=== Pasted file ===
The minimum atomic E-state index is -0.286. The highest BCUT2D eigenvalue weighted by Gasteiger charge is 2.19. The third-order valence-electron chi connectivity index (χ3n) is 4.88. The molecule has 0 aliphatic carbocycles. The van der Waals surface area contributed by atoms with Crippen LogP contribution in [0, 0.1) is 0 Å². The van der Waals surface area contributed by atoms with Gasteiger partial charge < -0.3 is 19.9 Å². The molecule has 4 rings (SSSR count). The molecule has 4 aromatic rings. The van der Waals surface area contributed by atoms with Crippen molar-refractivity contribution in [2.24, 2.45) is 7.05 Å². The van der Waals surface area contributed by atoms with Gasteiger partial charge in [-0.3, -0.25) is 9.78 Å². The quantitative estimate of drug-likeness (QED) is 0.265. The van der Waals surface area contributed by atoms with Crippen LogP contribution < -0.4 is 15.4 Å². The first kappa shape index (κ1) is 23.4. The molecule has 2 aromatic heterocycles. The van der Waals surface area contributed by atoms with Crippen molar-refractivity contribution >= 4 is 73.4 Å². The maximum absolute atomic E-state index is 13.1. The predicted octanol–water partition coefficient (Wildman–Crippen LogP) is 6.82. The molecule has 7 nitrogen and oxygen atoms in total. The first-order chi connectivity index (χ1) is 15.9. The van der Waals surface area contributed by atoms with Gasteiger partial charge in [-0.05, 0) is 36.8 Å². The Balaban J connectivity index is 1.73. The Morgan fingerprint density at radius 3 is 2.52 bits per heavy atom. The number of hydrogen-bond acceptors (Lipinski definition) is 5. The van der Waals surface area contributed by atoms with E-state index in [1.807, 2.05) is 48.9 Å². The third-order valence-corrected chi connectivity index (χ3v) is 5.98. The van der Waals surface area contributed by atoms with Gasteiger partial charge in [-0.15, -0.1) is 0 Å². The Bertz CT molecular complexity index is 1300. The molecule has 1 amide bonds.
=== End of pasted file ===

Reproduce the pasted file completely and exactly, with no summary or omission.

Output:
The minimum atomic E-state index is -0.286. The highest BCUT2D eigenvalue weighted by Gasteiger charge is 2.19. The third-order valence-electron chi connectivity index (χ3n) is 4.88. The molecule has 0 aliphatic carbocycles. The van der Waals surface area contributed by atoms with Crippen LogP contribution in [0, 0.1) is 0 Å². The van der Waals surface area contributed by atoms with Gasteiger partial charge < -0.3 is 19.9 Å². The molecule has 4 rings (SSSR count). The molecule has 4 aromatic rings. The van der Waals surface area contributed by atoms with Crippen molar-refractivity contribution in [2.24, 2.45) is 7.05 Å². The van der Waals surface area contributed by atoms with Gasteiger partial charge in [-0.3, -0.25) is 9.78 Å². The quantitative estimate of drug-likeness (QED) is 0.265. The van der Waals surface area contributed by atoms with Crippen LogP contribution < -0.4 is 15.4 Å². The first kappa shape index (κ1) is 23.4. The molecule has 2 aromatic heterocycles. The van der Waals surface area contributed by atoms with Crippen molar-refractivity contribution >= 4 is 73.4 Å². The maximum absolute atomic E-state index is 13.1. The predicted octanol–water partition coefficient (Wildman–Crippen LogP) is 6.82. The molecule has 7 nitrogen and oxygen atoms in total. The first-order chi connectivity index (χ1) is 15.9. The van der Waals surface area contributed by atoms with Gasteiger partial charge in [-0.05, 0) is 36.8 Å². The Balaban J connectivity index is 1.73. The Morgan fingerprint density at radius 3 is 2.52 bits per heavy atom. The number of hydrogen-bond acceptors (Lipinski definition) is 5. The van der Waals surface area contributed by atoms with E-state index in [1.807, 2.05) is 48.9 Å². The third-order valence-corrected chi connectivity index (χ3v) is 5.98. The van der Waals surface area contributed by atoms with Gasteiger partial charge in [-0.15, -0.1) is 0 Å². The Bertz CT molecular complexity index is 1300. The molecule has 1 amide bonds.